With 2019 coming to a close, Bachman pointed out how long it has been since 9/11. “We’re handing off this war to our children that we didn’t finish,” he explained. “Right now, in Afghanistan there are men and women who weren’t alive when the towers fell. And that’s hard to just wrap your head around sometimes,” he explained.
Although the plot depicts military life, Bachman estimates that 75% of the audiences tend to be civilians. “The story is universal. It’s so personal and authentic,” he said.
Based on the population of the United States, 8 million people have post traumatic stress every year, according to the National Center for PTSD. Service members often times face numerous stressors that can lead to post traumatic stress.
As many people know, especially in a community with such a strong military presence, the hardships of war don’t just affect the people serving but their families and friends as well. The production pays tribute to those people and allows them to share their stories through one of their props, the Wall of Honor.
When Mann was serving, he built a wall with a set of shelves in his home. When he returned from the war, he would bring his family trinkets and souvenirs and put them on the shelves as a way to stay connected with his children. The Wall of Honor is featured in the play. Since the play began touring, it has become a trend that gold star families and loved ones of those who served and veterans have given their own trinkets, like dog tags and pictures, for instance, to be used for the wall. “We put that on the wall with reverence,” said Mann. “It’s grown into this beautiful museum of service and love.”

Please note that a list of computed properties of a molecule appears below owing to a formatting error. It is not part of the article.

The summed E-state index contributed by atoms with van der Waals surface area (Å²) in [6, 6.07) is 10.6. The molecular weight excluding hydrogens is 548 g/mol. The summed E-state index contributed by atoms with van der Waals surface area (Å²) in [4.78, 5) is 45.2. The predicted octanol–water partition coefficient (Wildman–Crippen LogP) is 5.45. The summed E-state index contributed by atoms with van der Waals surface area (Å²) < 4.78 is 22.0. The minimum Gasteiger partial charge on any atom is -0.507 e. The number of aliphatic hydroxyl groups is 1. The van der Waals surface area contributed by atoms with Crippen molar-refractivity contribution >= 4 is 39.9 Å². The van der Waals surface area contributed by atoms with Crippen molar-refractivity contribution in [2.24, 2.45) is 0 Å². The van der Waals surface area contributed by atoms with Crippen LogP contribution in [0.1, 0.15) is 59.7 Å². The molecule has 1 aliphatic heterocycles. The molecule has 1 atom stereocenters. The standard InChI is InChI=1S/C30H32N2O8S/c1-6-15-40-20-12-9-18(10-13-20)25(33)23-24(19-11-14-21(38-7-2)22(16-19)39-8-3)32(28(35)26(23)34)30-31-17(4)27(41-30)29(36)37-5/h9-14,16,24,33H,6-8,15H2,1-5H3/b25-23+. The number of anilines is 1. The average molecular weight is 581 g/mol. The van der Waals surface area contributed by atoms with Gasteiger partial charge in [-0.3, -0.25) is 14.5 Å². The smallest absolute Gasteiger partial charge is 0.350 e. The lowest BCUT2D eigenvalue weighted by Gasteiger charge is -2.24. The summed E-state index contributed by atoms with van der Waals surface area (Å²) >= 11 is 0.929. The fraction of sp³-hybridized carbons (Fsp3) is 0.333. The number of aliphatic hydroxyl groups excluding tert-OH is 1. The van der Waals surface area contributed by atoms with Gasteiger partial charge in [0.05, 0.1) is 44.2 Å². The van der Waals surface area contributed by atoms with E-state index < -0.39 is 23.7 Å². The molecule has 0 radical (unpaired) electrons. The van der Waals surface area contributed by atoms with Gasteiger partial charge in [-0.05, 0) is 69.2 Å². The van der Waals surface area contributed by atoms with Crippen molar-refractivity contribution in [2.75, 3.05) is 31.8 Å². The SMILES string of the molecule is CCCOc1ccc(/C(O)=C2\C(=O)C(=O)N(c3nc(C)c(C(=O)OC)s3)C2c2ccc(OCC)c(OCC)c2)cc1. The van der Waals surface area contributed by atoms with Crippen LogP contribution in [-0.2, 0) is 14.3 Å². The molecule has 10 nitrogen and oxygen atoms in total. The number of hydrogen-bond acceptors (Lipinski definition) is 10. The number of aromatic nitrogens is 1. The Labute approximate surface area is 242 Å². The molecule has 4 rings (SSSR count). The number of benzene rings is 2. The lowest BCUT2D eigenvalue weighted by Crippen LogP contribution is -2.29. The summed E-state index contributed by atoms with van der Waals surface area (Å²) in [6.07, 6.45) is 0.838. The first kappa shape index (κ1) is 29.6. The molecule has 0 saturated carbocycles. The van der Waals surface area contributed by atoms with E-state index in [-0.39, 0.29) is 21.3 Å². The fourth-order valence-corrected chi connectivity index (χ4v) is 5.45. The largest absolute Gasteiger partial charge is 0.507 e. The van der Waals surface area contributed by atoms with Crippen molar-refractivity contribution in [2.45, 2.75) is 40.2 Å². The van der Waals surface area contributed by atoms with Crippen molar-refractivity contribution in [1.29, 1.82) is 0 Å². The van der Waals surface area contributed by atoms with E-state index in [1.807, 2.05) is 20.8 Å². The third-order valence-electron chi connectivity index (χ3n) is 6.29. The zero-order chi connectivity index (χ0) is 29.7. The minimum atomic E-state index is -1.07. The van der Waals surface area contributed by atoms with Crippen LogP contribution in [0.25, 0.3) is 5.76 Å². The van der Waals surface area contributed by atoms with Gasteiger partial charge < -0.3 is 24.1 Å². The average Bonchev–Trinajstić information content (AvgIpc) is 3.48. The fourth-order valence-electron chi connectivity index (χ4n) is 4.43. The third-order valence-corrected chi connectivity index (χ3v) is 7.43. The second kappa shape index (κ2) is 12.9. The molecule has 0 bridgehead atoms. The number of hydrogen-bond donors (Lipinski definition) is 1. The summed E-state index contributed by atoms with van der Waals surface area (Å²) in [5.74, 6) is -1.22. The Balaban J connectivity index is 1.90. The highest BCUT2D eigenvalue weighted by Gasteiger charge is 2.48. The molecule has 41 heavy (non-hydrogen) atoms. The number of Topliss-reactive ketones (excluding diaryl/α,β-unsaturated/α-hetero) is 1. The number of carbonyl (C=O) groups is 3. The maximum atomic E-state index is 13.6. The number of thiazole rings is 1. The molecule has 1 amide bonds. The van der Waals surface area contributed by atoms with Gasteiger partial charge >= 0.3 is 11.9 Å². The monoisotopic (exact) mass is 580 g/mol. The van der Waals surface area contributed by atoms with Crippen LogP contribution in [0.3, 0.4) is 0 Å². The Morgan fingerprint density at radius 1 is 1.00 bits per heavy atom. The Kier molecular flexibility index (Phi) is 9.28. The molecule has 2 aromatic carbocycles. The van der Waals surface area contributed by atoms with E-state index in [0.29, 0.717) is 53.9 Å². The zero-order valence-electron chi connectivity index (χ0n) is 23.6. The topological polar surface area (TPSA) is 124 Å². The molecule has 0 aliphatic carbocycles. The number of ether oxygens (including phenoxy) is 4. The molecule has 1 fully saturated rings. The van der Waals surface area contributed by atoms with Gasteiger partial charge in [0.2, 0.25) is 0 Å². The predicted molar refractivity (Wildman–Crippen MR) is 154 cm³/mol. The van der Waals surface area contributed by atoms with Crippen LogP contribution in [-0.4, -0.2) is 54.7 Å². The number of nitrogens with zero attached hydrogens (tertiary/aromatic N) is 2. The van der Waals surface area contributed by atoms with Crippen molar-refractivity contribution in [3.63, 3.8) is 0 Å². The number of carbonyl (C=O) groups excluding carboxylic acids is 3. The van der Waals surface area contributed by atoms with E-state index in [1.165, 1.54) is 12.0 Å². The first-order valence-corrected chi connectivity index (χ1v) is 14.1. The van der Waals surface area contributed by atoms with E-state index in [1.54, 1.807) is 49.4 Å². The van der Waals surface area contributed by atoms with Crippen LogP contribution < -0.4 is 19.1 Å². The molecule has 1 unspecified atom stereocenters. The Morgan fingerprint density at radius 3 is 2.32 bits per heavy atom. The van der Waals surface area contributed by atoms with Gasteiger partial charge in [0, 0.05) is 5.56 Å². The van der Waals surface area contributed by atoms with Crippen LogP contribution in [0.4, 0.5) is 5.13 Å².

One thing that stands out to Bruce is how accurately and thoroughly the play showcases a variety of relationships. “You see what people cope with when you’re gone, but then you see the relationships you build with people who are completely different — completely different cultures,” he said. “It’s another great part of the play that resonates with me. Relationships with people that you would not have relationships with otherwise. That stands out to me. It breaks down stereotypes that people might currently have of people they don’t know. Their lives and what everyone wants are very similar across cultures… This play shows those things in a different way.”
Although war and the sacrifice that comes with it is always difficult, “Last Out” offers hope, not only by affirming the stories of service members and their families on stage but by helping its very own audience in the healing process. “Last Out” travels with a licensed psychologist, Diego Hernandez, so that if anyone needs help with their post-traumatic stress, he can treat them in the lobby. “The big thing that we wanted to do is not just admire the problem,” Bachman said.
“Last Out: Elegy of a Green Beret” will be at the Crown Complex Dec. 7 at 2 p.m. and 8 p.m. and on Dec. 8 at 2 p.m. Tickets are $35. Visit http://www.lastoutplay.com/ for more information and to buy tickets.
Pictured 1, L-R: Scott Mann, Bryan Bachman, Ame Livingston, Lenny Bruce.
Picture 2: The Wall of Honor is prominently displayed as a “museum of service and love.”